The downside of Kevin Smith’s films is that all the in-joking, undergraduate scatology and acerbic slacker observations on pop culture tend to run into a sameness after a time. While Smith’s films have proven enormously witty and inventive so far, one suspects that several more films in the same vein would eventually milk dry the niche that Kevin Smith has established for himself – something that was starting to happen by the time of his next film Jay and Silent Bob Strike Back (2001).
The good thing about Dogma is that it both manages to be a Kevin Smith film while also pushing the envelope of that niche radically. Dogma attracted considerable controversy before it opened with the Catholic Board aggressively petitioning Disney about being associated with such a blasphemous film and Disney getting nervous and dumping it. You can see exactly what the studio was worried about – Smith approaches Catholic faith with exactly the same playfully needling irreverence that he launches into John Hughes and Star Wars. Case in point being the eccentric casting of female psychodrama singer Alanis Morissette as a capricious Almighty who blows angels heads off and then playfully sniffs flowers and does handstands revealing she is wearing boxer shorts. Moreover, serious theological speculations on divine fallibility, diabolic insurrection and faith sit alongside schoolboyish jokes about masturbation and anal sex.
The subtlety that does not seem to be being appreciated amid this perceived controversy is that Dogma is a devout Catholic film – Kevin Smith himself is a practicing Catholic. [Compared to say Stigmata (1999), released two months earlier, and was a film that accused the Catholic Church of no less than conspiring to hide the truth about Christianity, yet managed to pass by without the slightest hint of controversy, Dogma is a model of theological conservatism].
What dazzles one about the film, at the same time as one is being taken back by its irreverence, is the ideas and discussions that Kevin Smith manages to pack in. Smith can throw up such playful silliness as the fourteenth Apostle protesting that Jesus was really Black but the fact was edited out of the Bible and the Angel of Death standing in a gunstore discussing the difficulty of raining fire and brimstone down on Sodom and Gomorrah, alongside such dazzling ideas about how God wants believers to have more ideas rather than rigid beliefs. Dogma is a film that for all its mocking and irreverent tone leaves one with less of a sense of Kevin Smith expressing an iconoclastic defiance as it does of Smith fearlessly trying to re-present, even wholeheartedly proselytise faith in terms understandable to a modern generation.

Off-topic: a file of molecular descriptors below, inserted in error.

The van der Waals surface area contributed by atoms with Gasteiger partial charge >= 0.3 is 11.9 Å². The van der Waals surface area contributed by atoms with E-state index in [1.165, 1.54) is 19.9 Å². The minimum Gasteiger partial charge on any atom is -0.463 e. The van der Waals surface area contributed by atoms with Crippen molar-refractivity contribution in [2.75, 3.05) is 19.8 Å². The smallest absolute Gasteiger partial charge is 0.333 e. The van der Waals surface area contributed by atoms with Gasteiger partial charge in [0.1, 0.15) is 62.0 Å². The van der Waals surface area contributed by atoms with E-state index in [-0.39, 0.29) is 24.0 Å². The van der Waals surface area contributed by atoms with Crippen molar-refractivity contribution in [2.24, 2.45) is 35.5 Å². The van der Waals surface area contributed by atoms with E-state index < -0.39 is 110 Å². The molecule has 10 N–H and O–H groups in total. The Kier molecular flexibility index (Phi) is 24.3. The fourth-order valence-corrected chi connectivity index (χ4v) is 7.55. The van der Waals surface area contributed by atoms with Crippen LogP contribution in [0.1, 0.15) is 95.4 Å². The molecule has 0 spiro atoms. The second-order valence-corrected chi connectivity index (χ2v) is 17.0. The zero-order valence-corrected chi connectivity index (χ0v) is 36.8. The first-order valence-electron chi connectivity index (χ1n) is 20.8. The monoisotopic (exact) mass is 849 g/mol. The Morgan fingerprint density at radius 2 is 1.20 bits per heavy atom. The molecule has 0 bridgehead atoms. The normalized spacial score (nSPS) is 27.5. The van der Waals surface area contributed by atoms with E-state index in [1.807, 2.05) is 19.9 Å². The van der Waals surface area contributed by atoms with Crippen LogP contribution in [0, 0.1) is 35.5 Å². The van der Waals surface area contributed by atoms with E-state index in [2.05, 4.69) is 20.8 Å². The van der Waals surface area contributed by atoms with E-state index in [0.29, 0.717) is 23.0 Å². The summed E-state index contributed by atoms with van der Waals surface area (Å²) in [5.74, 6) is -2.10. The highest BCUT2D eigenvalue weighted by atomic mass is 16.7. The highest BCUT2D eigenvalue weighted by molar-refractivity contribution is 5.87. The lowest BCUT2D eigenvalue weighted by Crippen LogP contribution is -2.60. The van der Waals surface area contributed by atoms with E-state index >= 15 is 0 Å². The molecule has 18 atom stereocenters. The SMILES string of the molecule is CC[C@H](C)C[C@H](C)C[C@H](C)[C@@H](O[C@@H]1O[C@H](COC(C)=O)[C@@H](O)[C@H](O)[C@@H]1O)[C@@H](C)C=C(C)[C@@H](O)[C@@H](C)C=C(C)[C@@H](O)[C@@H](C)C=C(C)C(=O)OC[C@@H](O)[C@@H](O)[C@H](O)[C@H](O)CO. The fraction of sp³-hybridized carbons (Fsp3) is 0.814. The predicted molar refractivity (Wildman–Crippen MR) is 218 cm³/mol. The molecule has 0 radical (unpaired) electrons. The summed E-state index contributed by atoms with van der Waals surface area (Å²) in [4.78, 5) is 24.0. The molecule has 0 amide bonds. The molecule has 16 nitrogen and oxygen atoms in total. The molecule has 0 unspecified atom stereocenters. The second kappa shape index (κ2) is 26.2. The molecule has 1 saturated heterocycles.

Dogma is not without its faults. One of these is that with so many ideas packed in, it frequently comes out as static and talky. Previous Kevin Smith comedies have sparkled with a snappy pace and insouciant lightning-fast black twists, but Dogma feels so weighted with points to make that it lacks these films’ giddy lightness of touch. Nor do Smith’s attempts to do cod-Tarantino work. The image of Matt Damon as a gun-wielding Tarantino hood who also happens to be an Angel of Death is amusing – there is an hilarious scene where Damon invades a corporate boardroom to exact divine anger – but in the failure of the action scenes to move, it is clear that this is not Kevin Smith’s forte.
Kevin Smith later returned to genre material with the horror film Red State (2011) about a doomsday cult, Tusk (2014) about a man who is surgically altered into a walrus and its follow-up the horror comedy Yoga Hosers (2016) featuring some of the same characters against miniature cloned Nazi soldiers, and the Halloween episode of the horror anthology Holidays (2016). Also of interest is The Death of “Superman Lives”: What Happened? (2015), a documentary in which Smith recounts his work as scriptwriter on the aborted Tim Burton-Nicolas Cage Superman film Superman Lives during the late 1990s.
(Nominee for Best Original Screenplay at this site’s Best of 1999 Awards).